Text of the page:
Brain Versus Heart on Amtrak in Missouri
Rail advocates are arguing for an increase in Missouri’s Amtrak funding. They want the taxpayer subsidy for the little-used route across central Missouri increased to allow for two trains per day in each direction (up until this year, Amtrak ran two trips a day, but recent budget cuts reduced that to one trip). They sound like Loop Trolley supporters who actually argued that nobody rode it when it had partial service, but lots of people would ride if it had full service. (Spoiler: people didn’t.)
My brain tells me that the entire Amtrak subsidy should be eliminated. If Amtrak can’t stand on its own, then why should taxpayers subsidize it to such a large extent? There are numerous ways to get across Missouri, including cheap flights and busses for those who don’t drive.
My heart tells me that there is nothing wrong with compromise in politics, and I think the current compromise to fund Amtrak enough to guarantee one trip per day is a good one. In the past, I have argued in support of a limited subsidy for passenger rail service across Missouri. I do believe it is important to have that alternative provided. We subsidize all types of transportation, including cars. There is a public good aspect to having a variety of transportation options available to people.
The lawmakers set the figure in May, about the time an executive summary of a state-commissioned Cambridge Systematics economic impact study revealed that the four trains each day provide $208 million in annual economic activity, and more than $22 million in tax revenue Missouri would not see if the Runners didn’t run.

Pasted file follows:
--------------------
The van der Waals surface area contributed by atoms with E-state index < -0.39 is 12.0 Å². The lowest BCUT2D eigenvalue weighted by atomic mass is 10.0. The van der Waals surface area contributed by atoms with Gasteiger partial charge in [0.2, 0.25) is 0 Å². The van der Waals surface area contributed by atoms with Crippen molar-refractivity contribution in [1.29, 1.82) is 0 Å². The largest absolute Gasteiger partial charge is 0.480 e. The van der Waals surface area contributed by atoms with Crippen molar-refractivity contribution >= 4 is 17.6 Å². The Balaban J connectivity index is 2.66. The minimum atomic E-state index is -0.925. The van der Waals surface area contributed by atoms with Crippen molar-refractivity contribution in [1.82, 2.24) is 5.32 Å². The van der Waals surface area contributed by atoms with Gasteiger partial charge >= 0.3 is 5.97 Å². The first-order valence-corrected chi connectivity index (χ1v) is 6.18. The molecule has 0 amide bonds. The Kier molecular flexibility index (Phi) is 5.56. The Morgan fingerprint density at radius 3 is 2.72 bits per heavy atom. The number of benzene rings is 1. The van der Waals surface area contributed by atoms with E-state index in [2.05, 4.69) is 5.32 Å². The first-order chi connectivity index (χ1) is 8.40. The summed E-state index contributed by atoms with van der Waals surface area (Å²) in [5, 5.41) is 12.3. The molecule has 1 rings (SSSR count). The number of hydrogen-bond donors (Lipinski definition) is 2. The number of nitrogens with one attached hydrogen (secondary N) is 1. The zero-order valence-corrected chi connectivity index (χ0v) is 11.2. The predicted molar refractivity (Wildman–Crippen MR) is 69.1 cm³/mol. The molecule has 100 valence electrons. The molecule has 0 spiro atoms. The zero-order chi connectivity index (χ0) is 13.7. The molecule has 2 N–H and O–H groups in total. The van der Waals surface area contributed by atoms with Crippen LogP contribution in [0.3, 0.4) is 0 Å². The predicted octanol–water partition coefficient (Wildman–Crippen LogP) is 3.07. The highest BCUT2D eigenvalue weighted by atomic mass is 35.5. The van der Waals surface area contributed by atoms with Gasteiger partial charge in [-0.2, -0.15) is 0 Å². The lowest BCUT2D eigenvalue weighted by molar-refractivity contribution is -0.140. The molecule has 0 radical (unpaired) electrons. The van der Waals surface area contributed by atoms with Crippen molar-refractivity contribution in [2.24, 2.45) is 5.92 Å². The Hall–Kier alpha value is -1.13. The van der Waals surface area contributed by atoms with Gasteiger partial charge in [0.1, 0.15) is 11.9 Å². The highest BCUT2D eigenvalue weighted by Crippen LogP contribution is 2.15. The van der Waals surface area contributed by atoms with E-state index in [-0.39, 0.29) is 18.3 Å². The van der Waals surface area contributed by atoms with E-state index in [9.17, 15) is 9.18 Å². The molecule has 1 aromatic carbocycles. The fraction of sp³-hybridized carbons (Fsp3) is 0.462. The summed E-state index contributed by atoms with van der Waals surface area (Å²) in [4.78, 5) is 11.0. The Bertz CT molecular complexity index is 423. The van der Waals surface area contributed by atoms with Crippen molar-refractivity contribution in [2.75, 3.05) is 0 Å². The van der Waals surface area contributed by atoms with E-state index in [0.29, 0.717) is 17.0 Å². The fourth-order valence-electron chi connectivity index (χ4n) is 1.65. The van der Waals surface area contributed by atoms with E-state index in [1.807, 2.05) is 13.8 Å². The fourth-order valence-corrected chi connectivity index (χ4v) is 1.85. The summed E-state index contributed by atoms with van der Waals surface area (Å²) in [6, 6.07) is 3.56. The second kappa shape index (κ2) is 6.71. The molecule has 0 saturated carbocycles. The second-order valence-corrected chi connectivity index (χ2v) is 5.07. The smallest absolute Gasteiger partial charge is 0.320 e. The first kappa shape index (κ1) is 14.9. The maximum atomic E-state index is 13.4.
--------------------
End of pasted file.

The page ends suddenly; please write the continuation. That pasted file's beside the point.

I have to be honest here. I don’t believe those numbers; not in the slightest. Like similar studies, this one makes use of exceedingly generous statistics. From the summary of it available online (emphasis added):
Amtrak’s . . . spending in Missouri yields the following direct, indirect and induced economic benefits….
The key words are “indirect” and “induced.” The authors of the study are likely using a robust and flawed multiplier to make assumptions about the tax revenue and economic activity that don’t withstand scrutiny.
Beyond those issues, some of the arguments in favor of a larger subsidy and two trips a day are simply weak (from the St. Louis Post Dispatch article linked at the top of this piece):
Tammy Bruckerhoff, the tourism and economic development director for Hermann, said the line is vitally important to draw tourism to the smaller towns along the route.
There are hundreds of small towns in Missouri. I fail to see why a half dozen of them along the Amtrak route deserve a subsidy for their tourism efforts, which mostly revolve around bacchanalian celebrations of excess (which are awesome, I admit). Do we subsidize Party Cove in Lake of Ozarks? I sure hope not (also, we don’t).
$10 million a year is a generous subsidy to keep Amtrak running in Missouri, and a compromise that I can live with in this debate. A larger subsidy is not warranted. There is no evidence that two trains per day in each direction will accomplish anything more than spending another $2.5 million (at least) in taxpayer money. You can’t wish market demand out of thin air, whether it’s for a trolley, a streetcar, high-speed rail, or Amtrak.